It has been a mixed week weatherwise, but although windy at times it has not been too bad and certainly not bad enough to prevent gardening; nevertheless, I seem to have flitted about and not done a lot outside, probably subconsciously putting off fitting the new liner to the stream reservoir. It won’t install itself though, so shouldn’t really be put off much longer…
However, I am not the only one to have been flitting about, as the butterfly above kept on returning to this aster, Symphyotrichum ‘Little Carlow’; no matter how many times I tried, I could not get a picture with its wings fully outstretched as it kept flitting off again, but I think it’s a small tortoiseshell.
I did manage to make a start on pulling Herb Robert out of the woodland, not a difficult task as the roots are easily pulled out of the soft leaf litter if the plant is firmly held at the centre. Rain stopped this task, sadly, once it was heavy enough to penetrate the light cover of the woodland canopy, but I am about a third of the way down the main path so feel I have achieved at least something this week.
Last Saturday I shared the pleasing result of a relocated Carex ‘Everillo’ in one of the lead-effect planters and, true to my word, I have begun replacing the annuals in the others in the adjacent area. The two below replaced annual verbena which was pretty when it flowered but needed regular deadheading, a process complicated by the difficulty in distinguishing between spent blooms and new buds. Two more carex are waiting for the demise of gloriously fragrant Nemesia ‘Wisley Vanilla’ before they can be planted up.
With a constant supply of tomatoes since June, I have been able to make two more batches of my very favourite tomato chutney this week,
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I seem to have been a little lax in the garden of late, the result of weather or other commitments rather than general sloth, but seem to have made up for it this week by ticking off many and varied jobs on my mental ‘to do’ list. Ridding the garden of excess ivy is not one of those and is unlikely ever to be so, but I was pleased to remove this admittedly very attractive arrangement of ivy from the wall near the bottom of the garden. It began as a single stem snaking its way vertically upwards before branching out over the years into this neat fan shape – a very satisfactory result if this was a fruit tree or other decorative shrub. Sadly, it isn’t, but I was pleasantly surprised that with a chisel and wooden mallet it came off the wall quite quickly in large pieces of matted root; even digging the main root out of the cutting bed wasn’t as onerous as it might have been, although there may still be small sections of root making their way across the bed out of sight.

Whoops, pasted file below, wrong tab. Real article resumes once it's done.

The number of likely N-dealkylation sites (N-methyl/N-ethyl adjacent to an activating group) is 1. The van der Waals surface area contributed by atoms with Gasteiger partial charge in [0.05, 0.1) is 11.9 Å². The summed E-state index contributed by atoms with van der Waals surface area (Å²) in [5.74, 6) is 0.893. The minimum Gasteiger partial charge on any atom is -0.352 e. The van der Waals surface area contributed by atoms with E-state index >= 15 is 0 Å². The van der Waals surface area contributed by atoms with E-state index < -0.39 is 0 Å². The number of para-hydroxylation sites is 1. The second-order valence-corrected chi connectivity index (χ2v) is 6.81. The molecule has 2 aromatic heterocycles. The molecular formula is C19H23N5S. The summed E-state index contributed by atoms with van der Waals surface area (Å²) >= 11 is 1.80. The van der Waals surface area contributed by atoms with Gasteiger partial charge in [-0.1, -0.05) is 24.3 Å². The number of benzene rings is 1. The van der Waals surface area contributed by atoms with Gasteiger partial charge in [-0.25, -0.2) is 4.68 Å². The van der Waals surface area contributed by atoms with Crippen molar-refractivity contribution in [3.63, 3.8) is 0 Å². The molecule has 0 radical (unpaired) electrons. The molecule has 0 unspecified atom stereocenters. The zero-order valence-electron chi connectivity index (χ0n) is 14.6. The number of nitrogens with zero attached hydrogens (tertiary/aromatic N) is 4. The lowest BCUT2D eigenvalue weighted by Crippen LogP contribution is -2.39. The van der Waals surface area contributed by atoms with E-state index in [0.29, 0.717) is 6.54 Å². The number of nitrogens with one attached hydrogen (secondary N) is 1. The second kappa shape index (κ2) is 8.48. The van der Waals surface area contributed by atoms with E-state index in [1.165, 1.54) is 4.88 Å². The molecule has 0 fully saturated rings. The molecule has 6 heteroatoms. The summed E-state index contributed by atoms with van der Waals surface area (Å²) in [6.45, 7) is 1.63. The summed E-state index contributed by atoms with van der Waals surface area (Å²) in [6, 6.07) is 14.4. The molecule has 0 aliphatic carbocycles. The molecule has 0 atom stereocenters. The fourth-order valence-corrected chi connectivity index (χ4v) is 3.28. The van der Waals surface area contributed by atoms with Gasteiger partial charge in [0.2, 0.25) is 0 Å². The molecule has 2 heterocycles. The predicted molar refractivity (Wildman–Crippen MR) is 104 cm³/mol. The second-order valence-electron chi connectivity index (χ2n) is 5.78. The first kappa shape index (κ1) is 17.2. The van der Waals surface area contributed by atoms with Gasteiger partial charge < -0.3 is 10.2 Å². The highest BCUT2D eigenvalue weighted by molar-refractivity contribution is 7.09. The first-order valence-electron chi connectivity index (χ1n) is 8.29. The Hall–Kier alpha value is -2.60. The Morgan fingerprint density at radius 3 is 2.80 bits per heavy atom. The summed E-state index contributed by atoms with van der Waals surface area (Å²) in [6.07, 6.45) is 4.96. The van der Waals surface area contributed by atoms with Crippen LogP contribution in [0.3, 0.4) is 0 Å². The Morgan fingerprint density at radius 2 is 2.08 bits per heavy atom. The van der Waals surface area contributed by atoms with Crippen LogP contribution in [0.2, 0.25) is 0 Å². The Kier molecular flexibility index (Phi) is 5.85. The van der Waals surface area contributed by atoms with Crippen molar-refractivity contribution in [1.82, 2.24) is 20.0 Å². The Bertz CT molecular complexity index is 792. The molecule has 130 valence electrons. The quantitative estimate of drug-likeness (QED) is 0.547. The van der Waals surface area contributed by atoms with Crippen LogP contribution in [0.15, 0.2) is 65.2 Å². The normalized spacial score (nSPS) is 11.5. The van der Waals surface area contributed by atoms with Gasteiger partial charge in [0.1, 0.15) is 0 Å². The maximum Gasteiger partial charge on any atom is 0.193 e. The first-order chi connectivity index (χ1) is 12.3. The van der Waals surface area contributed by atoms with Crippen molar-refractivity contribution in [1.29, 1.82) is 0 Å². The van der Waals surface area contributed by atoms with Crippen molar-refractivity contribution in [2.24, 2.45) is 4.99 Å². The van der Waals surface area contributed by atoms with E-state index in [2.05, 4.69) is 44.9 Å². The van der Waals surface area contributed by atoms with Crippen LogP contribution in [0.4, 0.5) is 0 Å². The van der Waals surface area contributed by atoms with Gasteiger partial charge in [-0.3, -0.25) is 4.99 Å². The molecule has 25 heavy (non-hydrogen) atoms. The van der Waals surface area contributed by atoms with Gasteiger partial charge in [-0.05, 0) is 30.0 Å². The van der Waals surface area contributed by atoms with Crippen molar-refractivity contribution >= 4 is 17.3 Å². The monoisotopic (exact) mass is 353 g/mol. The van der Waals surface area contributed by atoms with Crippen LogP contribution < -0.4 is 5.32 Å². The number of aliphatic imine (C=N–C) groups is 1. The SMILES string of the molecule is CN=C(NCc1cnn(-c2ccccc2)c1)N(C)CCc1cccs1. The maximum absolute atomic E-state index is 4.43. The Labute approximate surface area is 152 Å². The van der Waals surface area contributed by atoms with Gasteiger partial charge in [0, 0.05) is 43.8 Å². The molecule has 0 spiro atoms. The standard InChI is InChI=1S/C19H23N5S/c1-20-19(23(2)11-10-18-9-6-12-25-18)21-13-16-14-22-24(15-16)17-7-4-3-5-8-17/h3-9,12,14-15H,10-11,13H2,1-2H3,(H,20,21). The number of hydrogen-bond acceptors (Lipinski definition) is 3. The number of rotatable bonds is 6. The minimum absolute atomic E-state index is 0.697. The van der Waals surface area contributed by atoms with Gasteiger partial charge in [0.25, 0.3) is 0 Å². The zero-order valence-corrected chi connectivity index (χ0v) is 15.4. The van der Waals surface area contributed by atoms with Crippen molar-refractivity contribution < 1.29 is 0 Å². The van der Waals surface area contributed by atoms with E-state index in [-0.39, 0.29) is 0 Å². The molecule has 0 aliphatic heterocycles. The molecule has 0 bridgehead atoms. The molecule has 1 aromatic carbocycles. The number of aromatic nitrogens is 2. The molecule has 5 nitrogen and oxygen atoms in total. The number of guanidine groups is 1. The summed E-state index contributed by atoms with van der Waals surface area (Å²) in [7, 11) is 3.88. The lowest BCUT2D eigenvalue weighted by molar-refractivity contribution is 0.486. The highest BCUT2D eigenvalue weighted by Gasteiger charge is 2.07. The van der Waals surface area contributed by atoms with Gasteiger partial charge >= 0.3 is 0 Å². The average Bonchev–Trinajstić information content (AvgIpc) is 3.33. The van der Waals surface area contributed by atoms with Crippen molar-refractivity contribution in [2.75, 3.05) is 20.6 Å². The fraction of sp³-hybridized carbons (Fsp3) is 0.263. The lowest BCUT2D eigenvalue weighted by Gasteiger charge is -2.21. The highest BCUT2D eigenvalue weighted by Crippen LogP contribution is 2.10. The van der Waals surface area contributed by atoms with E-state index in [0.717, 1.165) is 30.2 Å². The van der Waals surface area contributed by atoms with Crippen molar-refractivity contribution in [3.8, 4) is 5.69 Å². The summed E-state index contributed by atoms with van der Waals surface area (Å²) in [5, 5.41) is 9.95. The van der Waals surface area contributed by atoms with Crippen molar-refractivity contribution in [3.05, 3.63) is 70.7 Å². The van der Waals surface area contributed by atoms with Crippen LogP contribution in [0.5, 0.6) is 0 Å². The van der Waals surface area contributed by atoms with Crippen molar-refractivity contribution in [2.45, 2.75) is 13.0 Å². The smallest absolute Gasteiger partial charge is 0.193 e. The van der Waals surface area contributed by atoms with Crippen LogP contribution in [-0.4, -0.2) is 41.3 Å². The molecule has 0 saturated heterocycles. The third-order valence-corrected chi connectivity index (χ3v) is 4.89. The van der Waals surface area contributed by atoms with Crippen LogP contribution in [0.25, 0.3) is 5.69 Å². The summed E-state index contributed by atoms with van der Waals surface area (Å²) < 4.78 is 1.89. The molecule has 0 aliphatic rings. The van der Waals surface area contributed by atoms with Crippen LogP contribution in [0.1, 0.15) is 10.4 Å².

The garden may be in the thrall of autumn, but there is still a fair bit of colour around in patches, with the promise of more to come. Colour is concentrated most in the dahlia beds, where the blooms show little sign of stopping – we, and Jack Frost, know better! There are still roses in bloom, with ‘Strawberry Hill’ the main contender, continuing to delight:
If your garden in spring has the welcome sight of loud and colourful tulips brightening the place up, then it can feel like an exciting place to be again after the inevitable dull, wet moments of winter. For me, the main feeling is relief. Relief that I actually remembered to plant some. Bulb planting in autumn is one of those jobs that we can have in our minds to do, then before you know it it’s a last minute scramble to find the last bag in the shop, hidden away in a corner to make way for inflatable snowmen and reindeer stuffed to the gunnels with LEDs.